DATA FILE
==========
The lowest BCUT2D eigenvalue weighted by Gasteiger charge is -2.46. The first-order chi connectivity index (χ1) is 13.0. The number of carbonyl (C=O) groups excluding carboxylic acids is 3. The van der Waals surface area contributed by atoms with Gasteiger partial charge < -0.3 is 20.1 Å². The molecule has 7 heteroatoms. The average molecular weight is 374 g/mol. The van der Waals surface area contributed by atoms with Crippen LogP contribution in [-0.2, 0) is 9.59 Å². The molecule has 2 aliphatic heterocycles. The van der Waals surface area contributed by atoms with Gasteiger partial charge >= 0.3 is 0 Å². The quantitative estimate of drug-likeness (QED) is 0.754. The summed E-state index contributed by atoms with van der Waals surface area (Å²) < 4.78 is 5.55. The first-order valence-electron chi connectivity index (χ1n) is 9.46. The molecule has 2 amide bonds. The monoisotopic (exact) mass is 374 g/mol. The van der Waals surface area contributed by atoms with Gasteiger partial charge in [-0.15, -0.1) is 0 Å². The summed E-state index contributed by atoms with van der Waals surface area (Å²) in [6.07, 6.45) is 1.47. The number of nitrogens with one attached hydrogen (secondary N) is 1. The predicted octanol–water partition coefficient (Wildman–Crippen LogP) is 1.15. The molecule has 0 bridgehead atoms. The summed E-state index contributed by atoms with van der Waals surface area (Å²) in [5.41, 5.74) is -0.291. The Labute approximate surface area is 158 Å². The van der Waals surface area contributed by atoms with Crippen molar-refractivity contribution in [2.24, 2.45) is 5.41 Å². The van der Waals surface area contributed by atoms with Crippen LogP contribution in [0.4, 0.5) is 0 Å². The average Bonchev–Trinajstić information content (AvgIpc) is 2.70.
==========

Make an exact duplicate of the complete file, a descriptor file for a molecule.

The lowest BCUT2D eigenvalue weighted by Gasteiger charge is -2.46. The first-order chi connectivity index (χ1) is 13.0. The number of carbonyl (C=O) groups excluding carboxylic acids is 3. The van der Waals surface area contributed by atoms with Gasteiger partial charge < -0.3 is 20.1 Å². The molecule has 7 heteroatoms. The average molecular weight is 374 g/mol. The van der Waals surface area contributed by atoms with Crippen LogP contribution in [-0.2, 0) is 9.59 Å². The molecule has 2 aliphatic heterocycles. The van der Waals surface area contributed by atoms with Gasteiger partial charge >= 0.3 is 0 Å². The quantitative estimate of drug-likeness (QED) is 0.754. The summed E-state index contributed by atoms with van der Waals surface area (Å²) < 4.78 is 5.55. The first-order valence-electron chi connectivity index (χ1n) is 9.46. The molecule has 2 amide bonds. The monoisotopic (exact) mass is 374 g/mol. The van der Waals surface area contributed by atoms with Gasteiger partial charge in [-0.15, -0.1) is 0 Å². The summed E-state index contributed by atoms with van der Waals surface area (Å²) in [6.07, 6.45) is 1.47. The number of nitrogens with one attached hydrogen (secondary N) is 1. The predicted octanol–water partition coefficient (Wildman–Crippen LogP) is 1.15. The molecule has 0 bridgehead atoms. The summed E-state index contributed by atoms with van der Waals surface area (Å²) in [5.41, 5.74) is -0.291. The Labute approximate surface area is 158 Å². The van der Waals surface area contributed by atoms with Crippen molar-refractivity contribution in [2.24, 2.45) is 5.41 Å². The van der Waals surface area contributed by atoms with Crippen LogP contribution in [0.4, 0.5) is 0 Å². The average Bonchev–Trinajstić information content (AvgIpc) is 2.70.